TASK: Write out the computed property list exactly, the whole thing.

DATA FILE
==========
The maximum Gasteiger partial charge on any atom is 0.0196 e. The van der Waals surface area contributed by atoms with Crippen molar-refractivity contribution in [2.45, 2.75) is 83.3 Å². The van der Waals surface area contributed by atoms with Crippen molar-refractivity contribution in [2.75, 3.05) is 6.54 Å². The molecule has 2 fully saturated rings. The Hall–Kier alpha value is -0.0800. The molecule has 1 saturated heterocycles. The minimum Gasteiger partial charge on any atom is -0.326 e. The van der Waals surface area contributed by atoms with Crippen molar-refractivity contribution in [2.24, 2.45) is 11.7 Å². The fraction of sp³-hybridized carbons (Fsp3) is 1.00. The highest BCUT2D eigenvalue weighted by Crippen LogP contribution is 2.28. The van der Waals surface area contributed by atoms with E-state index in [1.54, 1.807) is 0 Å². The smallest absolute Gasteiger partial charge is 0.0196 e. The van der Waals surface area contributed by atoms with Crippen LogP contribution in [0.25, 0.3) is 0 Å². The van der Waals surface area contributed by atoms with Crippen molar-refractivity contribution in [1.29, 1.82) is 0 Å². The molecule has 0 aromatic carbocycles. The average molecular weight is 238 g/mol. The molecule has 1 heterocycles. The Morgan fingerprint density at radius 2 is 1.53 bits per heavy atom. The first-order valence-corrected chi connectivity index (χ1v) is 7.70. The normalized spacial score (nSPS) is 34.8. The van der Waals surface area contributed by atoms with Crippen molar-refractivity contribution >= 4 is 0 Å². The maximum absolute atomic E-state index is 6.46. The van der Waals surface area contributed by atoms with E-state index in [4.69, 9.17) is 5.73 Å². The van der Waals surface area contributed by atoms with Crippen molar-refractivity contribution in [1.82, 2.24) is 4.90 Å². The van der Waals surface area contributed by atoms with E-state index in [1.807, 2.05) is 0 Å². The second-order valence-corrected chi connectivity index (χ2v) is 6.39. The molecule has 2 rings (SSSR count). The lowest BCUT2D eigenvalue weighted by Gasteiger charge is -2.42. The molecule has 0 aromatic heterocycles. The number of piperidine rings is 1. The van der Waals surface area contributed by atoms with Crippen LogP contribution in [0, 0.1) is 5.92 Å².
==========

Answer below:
The maximum Gasteiger partial charge on any atom is 0.0196 e. The van der Waals surface area contributed by atoms with Crippen molar-refractivity contribution in [2.45, 2.75) is 83.3 Å². The van der Waals surface area contributed by atoms with Crippen molar-refractivity contribution in [2.75, 3.05) is 6.54 Å². The molecule has 2 fully saturated rings. The Hall–Kier alpha value is -0.0800. The molecule has 1 saturated heterocycles. The minimum Gasteiger partial charge on any atom is -0.326 e. The van der Waals surface area contributed by atoms with Crippen molar-refractivity contribution in [2.24, 2.45) is 11.7 Å². The fraction of sp³-hybridized carbons (Fsp3) is 1.00. The highest BCUT2D eigenvalue weighted by Crippen LogP contribution is 2.28. The van der Waals surface area contributed by atoms with E-state index in [1.54, 1.807) is 0 Å². The smallest absolute Gasteiger partial charge is 0.0196 e. The van der Waals surface area contributed by atoms with Crippen LogP contribution in [0.25, 0.3) is 0 Å². The van der Waals surface area contributed by atoms with Crippen molar-refractivity contribution in [1.29, 1.82) is 0 Å². The molecule has 0 aromatic carbocycles. The average molecular weight is 238 g/mol. The molecule has 1 heterocycles. The Morgan fingerprint density at radius 2 is 1.53 bits per heavy atom. The first-order valence-corrected chi connectivity index (χ1v) is 7.70. The normalized spacial score (nSPS) is 34.8. The van der Waals surface area contributed by atoms with Crippen molar-refractivity contribution >= 4 is 0 Å². The maximum absolute atomic E-state index is 6.46. The van der Waals surface area contributed by atoms with E-state index in [4.69, 9.17) is 5.73 Å². The van der Waals surface area contributed by atoms with Crippen molar-refractivity contribution in [1.82, 2.24) is 4.90 Å². The van der Waals surface area contributed by atoms with E-state index in [1.807, 2.05) is 0 Å². The second-order valence-corrected chi connectivity index (χ2v) is 6.39. The molecule has 2 rings (SSSR count). The lowest BCUT2D eigenvalue weighted by Gasteiger charge is -2.42. The molecule has 0 aromatic heterocycles. The number of piperidine rings is 1. The van der Waals surface area contributed by atoms with Crippen LogP contribution in [0, 0.1) is 5.92 Å².